Oh, I wasn’t talking about personal chrome deleting, I was talking about the look of taking the chrome and making it body color, done at the conversion factory. I think those cars look awesome.

      Back in the day I had a black AMG 500SEC, and EVERY piece of chrome was blacked out AT amg. That, along with the AMG body kit, engine/ suspension/wheel mods made a pretty amazing car…

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      • Mark E

        What you say is very true, Tom. My father had an ’84 Buick Electra T-Type. The T-type wheels, blackwall tires and blacked out trim & headlight buckets made a normally mundane car look almost like the batmobile… ^_^

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  7. JC

    If a 190E can become “vintage” and desirable to gearheads, then you can put just about anything in that category, thus negating the true definition of what that really means.

    People who bought 190’s back in the day were mostly people that wanted to brag that they owned a MBZ but couldn’t afford the grown up version, at least that’s what it was like here in Newport Beach, CA, capital of all things phony baloney.

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    • DolphinMember

      JC, Eventually everything becomes “vintage” if it survives long enough. What you might think of as a vintage-and-therefore-desirable car the next guy might disagree on, and vice versa. But I noticed that you didn’t say what “vintage” really means, so feel free to define it.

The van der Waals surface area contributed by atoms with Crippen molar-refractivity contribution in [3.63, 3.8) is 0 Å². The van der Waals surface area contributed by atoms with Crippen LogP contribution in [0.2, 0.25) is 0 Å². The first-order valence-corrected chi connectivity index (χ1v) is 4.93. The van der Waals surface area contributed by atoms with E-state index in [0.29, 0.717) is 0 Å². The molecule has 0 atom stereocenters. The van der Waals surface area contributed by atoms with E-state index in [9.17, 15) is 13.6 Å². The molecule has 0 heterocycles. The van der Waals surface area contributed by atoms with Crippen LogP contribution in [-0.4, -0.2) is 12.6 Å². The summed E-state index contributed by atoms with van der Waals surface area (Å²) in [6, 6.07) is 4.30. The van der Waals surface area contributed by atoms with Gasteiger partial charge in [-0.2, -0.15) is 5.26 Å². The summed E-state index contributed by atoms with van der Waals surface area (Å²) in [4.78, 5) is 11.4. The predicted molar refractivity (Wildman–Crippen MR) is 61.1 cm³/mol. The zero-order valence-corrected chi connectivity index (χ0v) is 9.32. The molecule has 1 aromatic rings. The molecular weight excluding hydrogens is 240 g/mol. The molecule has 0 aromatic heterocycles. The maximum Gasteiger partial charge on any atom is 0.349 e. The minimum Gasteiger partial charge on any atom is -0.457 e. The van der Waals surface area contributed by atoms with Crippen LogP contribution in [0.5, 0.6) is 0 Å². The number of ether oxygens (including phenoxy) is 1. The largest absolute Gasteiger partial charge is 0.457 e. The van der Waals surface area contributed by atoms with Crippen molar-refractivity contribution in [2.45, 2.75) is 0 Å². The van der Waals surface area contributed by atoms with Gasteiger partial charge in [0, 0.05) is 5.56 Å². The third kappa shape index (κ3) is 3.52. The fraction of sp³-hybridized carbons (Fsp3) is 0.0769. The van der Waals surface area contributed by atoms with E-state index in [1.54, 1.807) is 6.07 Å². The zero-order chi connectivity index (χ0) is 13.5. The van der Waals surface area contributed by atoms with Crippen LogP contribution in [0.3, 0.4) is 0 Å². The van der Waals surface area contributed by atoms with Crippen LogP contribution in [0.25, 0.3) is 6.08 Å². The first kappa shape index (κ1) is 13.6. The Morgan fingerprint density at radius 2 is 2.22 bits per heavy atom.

On bragging, I’d guess that back in the day some of the original owners of Ferraris, Maseratis, Pierce Arrows, Duesenbergs, 300SLs, M-B Cabriolets and lots of other vintage collector cars might have wanted to brag that they owned them too. Personally I’m glad they did. Otherwise we wouldn’t have them around now to call vintage collector cars, because they might not have found original buyers willing to pay up for them.

      This little 190E isn’t in the same class as those cars, and I never said it would become collectible, but it does have vintage appeal to some people, and it’s sure a giant step up from, say, a microcar like an Isetta. But some people see even Isettas as vintage collectible cars, and I am one of them.

      And my condolences about having to be in Newport Beach. All that sun…. But I remember that Road & Track was there for decades, and then I guess they saw the light and moved close to Detroit.

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  8. Dave Wright